Dr Haldane has been invited to speak at universities and conferences globally, including the UN HQ in New York, and advised universities, NGOs and governments on issues relating to international education policy, public-private partnerships, and multi-stakeholder forums. He was the project lead on the 2019 Kansai Resilience Forum, held by the Japanese Government through the Prime Minister’s Office, and oversaw the 2021 Ministry of Foreign Affairs commissioned study on Infectious Diseases on Cruise Ships.
Dr Dorothy So Hirata is the Instructional Design Manager with the University of Hawaiʻi System’s Online Innovation Center where she leads the instructional design team. She works cross-functionally with diverse faculty, staff, and administrators to support system-wide strategic online learning initiatives and professional development opportunities that contribute to quality learning across the university system’s ten campuses.
Dr Hirata also serves as an adjunct faculty for the University of Hawaiʻi at Mānoa’s College of Education, Learning Design and Technology Department and has developed and facilitated online graduate courses. Her certifications as a Quality Matters (QM) Higher Education Master Reviewer and K-12 Course Reviewer provide her with the opportunity to conduct quality course design reviews with faculty interested in improving their online courses. Dr Hirata's interest also includes accreditation work, where she serves as a subject specialist with the Distance Education Accrediting Commission.
Prior to joining the University of Hawaiʻi, Dr Hirata worked for 15 years at Kamehameha Schools, a private school that served Pre-K to 12 learners. She obtained three degrees from the University of Hawaiʻi at Mānoa: a Bachelor of Education in Secondary Education, a Master of Education in Educational Technology, and a Doctorate. in Curriculum and Instruction with an emphasis on online learning.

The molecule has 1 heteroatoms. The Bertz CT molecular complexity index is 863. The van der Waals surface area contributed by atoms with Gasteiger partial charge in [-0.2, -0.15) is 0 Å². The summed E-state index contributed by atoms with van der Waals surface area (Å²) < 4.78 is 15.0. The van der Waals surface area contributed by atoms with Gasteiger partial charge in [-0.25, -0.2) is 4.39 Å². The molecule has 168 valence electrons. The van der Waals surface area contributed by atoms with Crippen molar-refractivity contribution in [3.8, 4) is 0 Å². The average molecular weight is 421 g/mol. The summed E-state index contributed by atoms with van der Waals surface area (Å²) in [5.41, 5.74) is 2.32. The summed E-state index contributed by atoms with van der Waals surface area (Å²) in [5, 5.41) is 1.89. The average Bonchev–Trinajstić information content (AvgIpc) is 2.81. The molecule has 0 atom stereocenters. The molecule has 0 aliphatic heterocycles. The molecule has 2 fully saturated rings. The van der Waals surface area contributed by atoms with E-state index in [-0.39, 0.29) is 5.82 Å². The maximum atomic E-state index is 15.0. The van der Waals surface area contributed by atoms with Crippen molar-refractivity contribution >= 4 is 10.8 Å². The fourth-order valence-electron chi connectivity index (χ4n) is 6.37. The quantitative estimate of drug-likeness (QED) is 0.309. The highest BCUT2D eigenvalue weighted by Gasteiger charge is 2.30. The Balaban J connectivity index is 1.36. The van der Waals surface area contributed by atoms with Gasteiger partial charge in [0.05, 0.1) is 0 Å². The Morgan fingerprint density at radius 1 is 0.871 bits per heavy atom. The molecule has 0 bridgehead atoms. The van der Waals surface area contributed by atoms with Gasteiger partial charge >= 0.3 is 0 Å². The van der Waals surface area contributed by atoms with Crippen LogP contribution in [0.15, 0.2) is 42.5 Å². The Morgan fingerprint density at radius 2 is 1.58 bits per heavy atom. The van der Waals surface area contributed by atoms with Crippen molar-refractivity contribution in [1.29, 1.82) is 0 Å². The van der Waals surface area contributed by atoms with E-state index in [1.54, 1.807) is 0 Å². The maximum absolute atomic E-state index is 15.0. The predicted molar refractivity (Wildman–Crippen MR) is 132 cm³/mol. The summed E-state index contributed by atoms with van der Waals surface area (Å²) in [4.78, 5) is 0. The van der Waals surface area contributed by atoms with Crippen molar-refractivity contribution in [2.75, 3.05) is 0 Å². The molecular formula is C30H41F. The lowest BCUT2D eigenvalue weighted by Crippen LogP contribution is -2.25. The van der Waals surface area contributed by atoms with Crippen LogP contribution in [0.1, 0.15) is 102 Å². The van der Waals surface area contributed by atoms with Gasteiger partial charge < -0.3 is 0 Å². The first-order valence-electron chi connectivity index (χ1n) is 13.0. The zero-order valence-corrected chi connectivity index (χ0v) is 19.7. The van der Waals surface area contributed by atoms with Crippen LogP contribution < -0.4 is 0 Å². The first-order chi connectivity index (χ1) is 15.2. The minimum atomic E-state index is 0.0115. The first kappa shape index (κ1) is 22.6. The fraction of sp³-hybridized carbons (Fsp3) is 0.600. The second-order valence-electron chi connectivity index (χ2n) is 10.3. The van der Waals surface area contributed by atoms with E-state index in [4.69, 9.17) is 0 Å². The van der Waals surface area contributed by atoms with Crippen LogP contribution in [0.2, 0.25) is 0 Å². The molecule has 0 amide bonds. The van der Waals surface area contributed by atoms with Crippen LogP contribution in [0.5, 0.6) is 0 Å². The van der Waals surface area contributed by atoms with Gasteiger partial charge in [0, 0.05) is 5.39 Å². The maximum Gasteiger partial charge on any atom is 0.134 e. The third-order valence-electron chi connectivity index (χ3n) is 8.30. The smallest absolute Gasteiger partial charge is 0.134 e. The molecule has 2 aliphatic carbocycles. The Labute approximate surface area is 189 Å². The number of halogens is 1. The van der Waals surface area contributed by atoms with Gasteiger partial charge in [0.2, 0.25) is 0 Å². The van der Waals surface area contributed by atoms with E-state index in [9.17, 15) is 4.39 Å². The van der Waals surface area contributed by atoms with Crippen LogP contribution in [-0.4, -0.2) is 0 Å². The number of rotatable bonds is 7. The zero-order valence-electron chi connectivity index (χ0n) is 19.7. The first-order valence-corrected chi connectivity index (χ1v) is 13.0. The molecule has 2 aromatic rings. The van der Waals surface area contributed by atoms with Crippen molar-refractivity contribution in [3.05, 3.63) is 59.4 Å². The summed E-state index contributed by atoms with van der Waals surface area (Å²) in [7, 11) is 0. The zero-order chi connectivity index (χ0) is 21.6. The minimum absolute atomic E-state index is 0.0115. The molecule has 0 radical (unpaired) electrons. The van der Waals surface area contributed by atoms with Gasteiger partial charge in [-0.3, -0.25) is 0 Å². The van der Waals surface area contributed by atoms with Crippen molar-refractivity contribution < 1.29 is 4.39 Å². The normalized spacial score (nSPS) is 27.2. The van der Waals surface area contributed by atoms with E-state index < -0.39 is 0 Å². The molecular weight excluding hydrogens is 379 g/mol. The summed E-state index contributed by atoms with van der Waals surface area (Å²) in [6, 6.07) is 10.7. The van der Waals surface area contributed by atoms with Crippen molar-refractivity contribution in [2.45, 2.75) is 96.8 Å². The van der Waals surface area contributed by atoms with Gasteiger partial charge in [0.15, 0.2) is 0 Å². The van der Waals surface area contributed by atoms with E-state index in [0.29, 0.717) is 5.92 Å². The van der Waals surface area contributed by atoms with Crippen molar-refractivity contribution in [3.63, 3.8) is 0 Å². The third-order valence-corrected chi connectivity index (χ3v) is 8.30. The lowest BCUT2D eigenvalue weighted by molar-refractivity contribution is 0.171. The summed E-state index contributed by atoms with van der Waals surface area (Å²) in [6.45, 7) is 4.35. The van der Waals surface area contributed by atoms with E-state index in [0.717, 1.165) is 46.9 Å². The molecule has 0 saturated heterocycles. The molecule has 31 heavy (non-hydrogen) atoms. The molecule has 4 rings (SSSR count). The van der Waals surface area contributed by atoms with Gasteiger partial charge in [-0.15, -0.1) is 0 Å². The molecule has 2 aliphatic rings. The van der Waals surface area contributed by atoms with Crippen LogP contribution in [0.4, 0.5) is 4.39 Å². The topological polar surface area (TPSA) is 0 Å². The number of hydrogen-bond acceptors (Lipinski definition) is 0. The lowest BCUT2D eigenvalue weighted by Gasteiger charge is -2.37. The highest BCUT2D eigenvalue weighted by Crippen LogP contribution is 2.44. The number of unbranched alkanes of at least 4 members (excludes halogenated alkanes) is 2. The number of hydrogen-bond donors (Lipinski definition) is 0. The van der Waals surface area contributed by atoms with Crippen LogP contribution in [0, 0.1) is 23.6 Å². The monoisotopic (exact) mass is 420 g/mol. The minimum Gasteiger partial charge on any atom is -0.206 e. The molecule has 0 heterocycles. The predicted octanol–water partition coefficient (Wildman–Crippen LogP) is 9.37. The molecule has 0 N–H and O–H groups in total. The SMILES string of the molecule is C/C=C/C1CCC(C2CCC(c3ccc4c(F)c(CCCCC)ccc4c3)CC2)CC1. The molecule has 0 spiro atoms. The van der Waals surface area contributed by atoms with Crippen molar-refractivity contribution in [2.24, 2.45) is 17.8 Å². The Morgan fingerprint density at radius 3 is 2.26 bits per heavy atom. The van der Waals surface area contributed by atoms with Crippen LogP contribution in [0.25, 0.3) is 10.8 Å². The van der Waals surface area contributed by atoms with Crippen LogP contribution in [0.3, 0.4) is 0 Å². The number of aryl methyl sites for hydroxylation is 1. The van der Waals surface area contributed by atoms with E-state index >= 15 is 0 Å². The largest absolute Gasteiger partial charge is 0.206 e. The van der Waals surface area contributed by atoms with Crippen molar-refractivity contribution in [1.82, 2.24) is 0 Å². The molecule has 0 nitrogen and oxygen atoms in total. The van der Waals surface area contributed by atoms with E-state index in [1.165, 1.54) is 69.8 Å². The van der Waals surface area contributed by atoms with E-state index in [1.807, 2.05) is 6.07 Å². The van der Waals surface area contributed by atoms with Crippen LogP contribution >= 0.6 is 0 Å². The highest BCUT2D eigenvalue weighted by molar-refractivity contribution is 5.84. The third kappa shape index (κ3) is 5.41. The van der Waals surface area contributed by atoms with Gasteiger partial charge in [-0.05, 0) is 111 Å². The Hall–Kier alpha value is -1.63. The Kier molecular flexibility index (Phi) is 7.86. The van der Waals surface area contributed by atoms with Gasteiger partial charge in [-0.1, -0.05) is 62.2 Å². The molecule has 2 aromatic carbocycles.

Kai Hoshijo is 25 years old and hails from Niu Valley, Oahu. She is a student of navigation and a volunteer crew member with the Polynesian Voyaging Society on wa'a kaulua Hōkūle'a and Hikianalia. She currently works on projects with the Hawai'i Coral Reef Initiative as well as outreach and restoration efforts with the Maunalua Fishpond Heritage Center. Kai received her Bachelor of Science and Masters of Science in Natural Resources and Environmental Management in 2019 and 2022 respectively. Her work compiled Konohiki fishing practices and governance of Niu ahupua'a through archival data and interviewing. Kai loves being in the ocean: in her free time, she goes voyaging, surfs, dives, teaches pottery and loves working in her yard.
Paul McKimmy is interim Associate Vice Provost for Academic Excellence at the University of Hawai’i at Mānoa where he leads the tenure and promotion process, chairs the distance learning advisory committee, acts on policy and contract cases, and coordinates professional development.